Hisham ibn Hakam

Hisham ibn Hakam (Arabic:هشام بن حکم) or Abul Hakam Hisham ibn Hakam Kendi was a Shiite scholar of the second century of Hejri and a companion of Jafar al-Sadiq and Musa al-Kadhim. It was Hisham who defended the doctrine of Imamate based on wisdom and logic; a topic he proved himself to be fully competent for. His debates on different religious matters are alive till present days.

Islamic schools and branches

This article summarizes the different branches and schools in Islam. The best known split, into Sunni Islam, Shia Islam, and Kharijites, was mainly political at first but eventually acquired theological and juridical dimensions. There are three traditional types of schools in Islam: schools of jurisprudence, Sufi orders and schools of theology. The article also summarizes major denominations and movements that have arisen in the modern era.


ʿIlm al-Kalām (Arabic: عِلْم الكَلام‎, literally "science of discourse"), usually foreshortened to Kalām and sometimes called "Islamic scholastic theology", is the study of Islamic doctrine ('aqa'id). It was born out of the need to establish and defend the tenets of Islamic faith against doubters and detractors. A scholar of Kalām is referred to as a mutakallim (plural: mutakallimūn), and it's a role distinguished from those of Islamic philosophers, jurists, and scientists.The Arabic term Kalām means "speech, word, utterance" among other things, and its use regarding Islamic theology is derived from the expression "Word of God" (Kalām Allāh) found in the Qur'an.Murtada Mutahhari describes Kalām as a discipline devoted to discuss "the fundamental Islamic beliefs and doctrines which are necessary for a Muslim to believe in. It explains them, argues about them, and defends them" (see also Five Pillars of Islam). There are many possible interpretations as to why this discipline was originally called so; one is that the widest controversy in this discipline has been about whether the "Word of God", as revealed in the Qur'an, can be considered part of God's essence and therefore not created, or whether it was made into words in the normal sense of speech, and is therefore created.

List of philosophers born in the 1st through 10th centuries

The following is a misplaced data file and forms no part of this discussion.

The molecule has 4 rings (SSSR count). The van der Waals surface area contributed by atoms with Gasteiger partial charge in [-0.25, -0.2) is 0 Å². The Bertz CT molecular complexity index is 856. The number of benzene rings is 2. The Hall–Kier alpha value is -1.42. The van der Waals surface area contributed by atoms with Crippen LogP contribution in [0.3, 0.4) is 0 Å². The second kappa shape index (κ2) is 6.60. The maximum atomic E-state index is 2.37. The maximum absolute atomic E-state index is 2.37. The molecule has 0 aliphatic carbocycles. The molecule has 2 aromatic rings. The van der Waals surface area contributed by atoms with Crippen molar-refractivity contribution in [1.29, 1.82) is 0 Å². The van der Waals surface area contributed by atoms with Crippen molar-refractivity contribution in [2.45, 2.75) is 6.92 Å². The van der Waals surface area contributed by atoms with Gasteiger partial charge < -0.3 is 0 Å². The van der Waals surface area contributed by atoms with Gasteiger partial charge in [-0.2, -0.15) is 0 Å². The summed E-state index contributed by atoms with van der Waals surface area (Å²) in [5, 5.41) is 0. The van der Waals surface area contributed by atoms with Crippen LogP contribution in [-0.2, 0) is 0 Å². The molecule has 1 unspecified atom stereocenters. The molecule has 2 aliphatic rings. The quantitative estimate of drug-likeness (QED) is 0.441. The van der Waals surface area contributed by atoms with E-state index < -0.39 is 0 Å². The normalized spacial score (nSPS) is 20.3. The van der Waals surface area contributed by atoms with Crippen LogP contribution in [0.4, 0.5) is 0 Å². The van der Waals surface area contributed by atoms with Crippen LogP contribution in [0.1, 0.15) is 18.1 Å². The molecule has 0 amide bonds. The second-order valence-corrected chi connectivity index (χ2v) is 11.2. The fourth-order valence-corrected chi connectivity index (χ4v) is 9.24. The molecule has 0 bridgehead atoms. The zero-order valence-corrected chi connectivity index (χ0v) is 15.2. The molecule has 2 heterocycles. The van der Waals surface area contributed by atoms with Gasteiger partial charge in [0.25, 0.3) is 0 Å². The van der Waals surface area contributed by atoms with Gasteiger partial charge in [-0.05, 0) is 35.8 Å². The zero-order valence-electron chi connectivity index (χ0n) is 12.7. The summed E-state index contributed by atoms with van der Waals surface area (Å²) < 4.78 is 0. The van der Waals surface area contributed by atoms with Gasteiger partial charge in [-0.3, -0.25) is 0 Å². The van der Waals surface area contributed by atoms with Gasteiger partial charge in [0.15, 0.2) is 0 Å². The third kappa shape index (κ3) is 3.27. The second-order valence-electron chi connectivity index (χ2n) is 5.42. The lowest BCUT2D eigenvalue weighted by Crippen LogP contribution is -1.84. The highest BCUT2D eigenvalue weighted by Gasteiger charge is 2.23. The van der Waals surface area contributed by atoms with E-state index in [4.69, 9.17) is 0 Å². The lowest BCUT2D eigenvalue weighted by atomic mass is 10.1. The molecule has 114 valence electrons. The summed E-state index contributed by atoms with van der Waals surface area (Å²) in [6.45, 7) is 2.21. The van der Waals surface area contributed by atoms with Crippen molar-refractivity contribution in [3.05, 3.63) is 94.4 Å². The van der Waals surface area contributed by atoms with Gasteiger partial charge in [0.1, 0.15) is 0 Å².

Philosophers born in the 1st through 10th centuries (and others important in the history of philosophy), listed alphabetically:

Note: This list has a minimal criterion for inclusion and the relevance to philosophy of some individuals on the list is disputed.See also:

List of philosophers born in the centuries BC

List of philosophers born in the 1st through 10th centuries

List of philosophers born in the 11th through 14th centuries

List of philosophers born in the 15th and 16th centuries

List of philosophers born in the 17th century

List of philosophers born in the 18th century

List of philosophers born in the 19th century

List of philosophers born in the 20th century


Muʿtazila (Arabic: المعتزلة‎ al-muʿtazilah) is a rationalist school of Islamic theology that flourished in the cities of Basra and Baghdad, both now in Iraq, during the 8th to the 10th centuries.The adherents of the Muʿtazili school, known as Muʿtazilites, are best known for denying the status of the Qur'an as uncreated and co-eternal with God, asserting that if the Quran is the word of God, He logically "must have preceded his own speech".The philosophical speculation of the Muʿtazilites centred on the concepts of divine justice and divine unity. The school worked to resolve the theological "problem of evil": how to reconcile the justice of an all-powerful God with the reality of evil in the world. It believed that since God is just and wise, He cannot command what is contrary to reason or act with disregard for the welfare of His creatures.Muʿtazilites believed that good and evil were not always determined by revealed scripture or interpretation of scripture, but they were rational categories that could be "established through unaided reason";

because knowledge was derived from reason, reason, alongside scripture, was the "final arbiter" in distinguishing right from wrong. This part alone made them the enemy of those who follow the Hadith and Tafsirs.

The Muʿtazili school of Kalam considered the injunctions of God to be accessible to rational thought and inquiry and that reason, not "sacred precedent", is the effective means to determine what is just and religiously obligatory.The movement emerged during the Umayyad Caliphate and reached its height during the Abbasid Caliphate. After the 10th century, the movement declined. It is viewed as heretical by some Sunni scholars in modern mainstream Sunni theology for its tendency to deny the Qur'an being eternal.

In contemporary Salafi jihadism, the epithet or supposed allegations of being a Muʿtazilite have been used between rival groups as a means of denouncing their credibility.

Schools of Islamic theology

See Islamic schools and branches for different schools of thought; see aqidah for the concept of the different "creeds" in Islam; see Kalam for the concept of theological discourse.Schools of Islamic theology are various Islamic schools and branches in different schools of thought regarding aqidah (creed). According to Muhammad Abu Zahra, Qadariyah, Jahmis, Murji'ah, Muʿtazila, Batiniyya, Ash'ari, Maturidi, Athari are the ancient schools of aqidah.

The main split between Sunni and Shia Islam was initially more political than theological, but over time theological differences have developed. Still, differences in aqidah occur as divisions orthogonal to the main divisions in Islam along political or fiqh lines, such that a Muʿtazili might, for example, belong to Ja'fari, Zaidi or even Hanafi school of jurisprudence.